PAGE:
On a better day towards the end of our trip, my sister and I ventured into the Florida Everglades, though we didn’t last long. She quickly became tired, and then a storm came through. Before we headed back to the hotel, I managed to take this picture of the sky. You can see the dividing point where the rain ends. I find it quite fascinating and beautiful.
In the moment when I took that picture, I thought about weather, how powerful it is, and how much damage it can do with little or no warning. This brought to mind the topic of antagonists because in some novels, weather provides the conflict in the story.
On the drive back from our short trip to the Everglades, I considered the meaning of antagonist, mostly because the topic came up at the recent New Jersey SCBWI Conference. What is an antagonist, and do all stories require the presence of one? The answer is yes. All stories need conflict. Something needs to get in the way of your protagonist to thwart their continued efforts to achieve a goal or fill a need or want.
The question that arose in the workshop was whether an antagonist had to be a person. The answer to this question is no.
A quote from Wikipedia:
An antagonist (from Greek ἀνταγωνιστής – antagonistes, “opponent, competitor, rival”) is a character, group of characters, or an institution, that represents the opposition against which the protagonist must contend. In other words, ‘A person, or a group of people who oppose the main character, or the main characters.’ In the classic style of story where in the action consists of a hero fighting a villain, the two can be regarded as protagonist and antagonist, respectively. The antagonist may also represent a major threat or obstacle to the main character by their very existence, without necessarily deliberately targeting him or her.
On that day in Miami, we dealt with more than one antagonist: the weather and my sister’s illness. Both thwarted our plans to enjoy the beauty of the Everglades. If the alligator had jumped any higher out of the water, I would have listed that too.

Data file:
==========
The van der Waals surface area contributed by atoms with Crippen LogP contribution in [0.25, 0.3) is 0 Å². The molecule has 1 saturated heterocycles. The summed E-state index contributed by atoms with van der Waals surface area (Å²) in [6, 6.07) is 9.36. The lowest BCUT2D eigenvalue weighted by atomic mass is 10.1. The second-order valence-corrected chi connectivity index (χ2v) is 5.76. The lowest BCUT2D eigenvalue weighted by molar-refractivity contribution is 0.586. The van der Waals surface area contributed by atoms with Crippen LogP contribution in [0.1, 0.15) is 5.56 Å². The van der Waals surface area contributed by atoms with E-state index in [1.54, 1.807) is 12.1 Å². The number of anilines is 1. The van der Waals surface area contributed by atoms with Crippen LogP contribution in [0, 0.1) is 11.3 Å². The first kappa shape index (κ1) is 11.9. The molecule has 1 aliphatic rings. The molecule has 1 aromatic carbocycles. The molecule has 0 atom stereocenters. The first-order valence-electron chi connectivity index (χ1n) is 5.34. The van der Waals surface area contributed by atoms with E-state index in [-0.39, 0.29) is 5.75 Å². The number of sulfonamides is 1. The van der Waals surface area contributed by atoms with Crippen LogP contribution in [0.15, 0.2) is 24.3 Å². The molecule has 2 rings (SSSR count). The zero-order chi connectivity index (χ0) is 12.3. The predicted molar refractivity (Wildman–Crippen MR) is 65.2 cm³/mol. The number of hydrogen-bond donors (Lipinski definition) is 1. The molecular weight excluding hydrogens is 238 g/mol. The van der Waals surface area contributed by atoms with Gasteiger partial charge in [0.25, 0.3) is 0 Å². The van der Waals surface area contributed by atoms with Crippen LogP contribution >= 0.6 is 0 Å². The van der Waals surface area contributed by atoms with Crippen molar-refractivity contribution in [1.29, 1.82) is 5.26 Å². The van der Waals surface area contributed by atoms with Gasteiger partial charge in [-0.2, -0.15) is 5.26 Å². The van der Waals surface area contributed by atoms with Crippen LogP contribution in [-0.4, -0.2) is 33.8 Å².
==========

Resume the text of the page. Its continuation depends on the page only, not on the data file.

An antagonist can be devastating weather, an incurable disease, or the racist attitude of an entire community, among many other possibilities. The protagonist can also get in their own way caused by their behavior. This situation can make the most interesting of stories, though it is more difficult to pull off in an effective manner. Consider that your main character is a sociopathic liar. They may yearn to connect with others and to follow a path of honesty, but their personality doesn’t allow them to change. Who or whatever keeps your protagonist from getting what they seek is the antagonist. Without this element, you have no conflict, and thus, no story. Or at the very least, an incredibly boring story, which elicits no desire, on the part of the reader, to turn the page.
Elusive antagonists are far more interesting and provide a steeper challenge for your protagonist. It is easier to combat a person than an attitude or an uncontrollable part of yourself that you’ve yet to reckon with. Think about the alternatives when you create your antagonist. What places the biggest blockades in the path of your main character? Don’t make it easy on them. Keep the storm coming, and make it elevate in intensity. Slather the pages with conflict.
In the end, this will improve your story. So no matter who or what your antagonist is, lay it on thick. And have fun creating those antagonists. I know I do.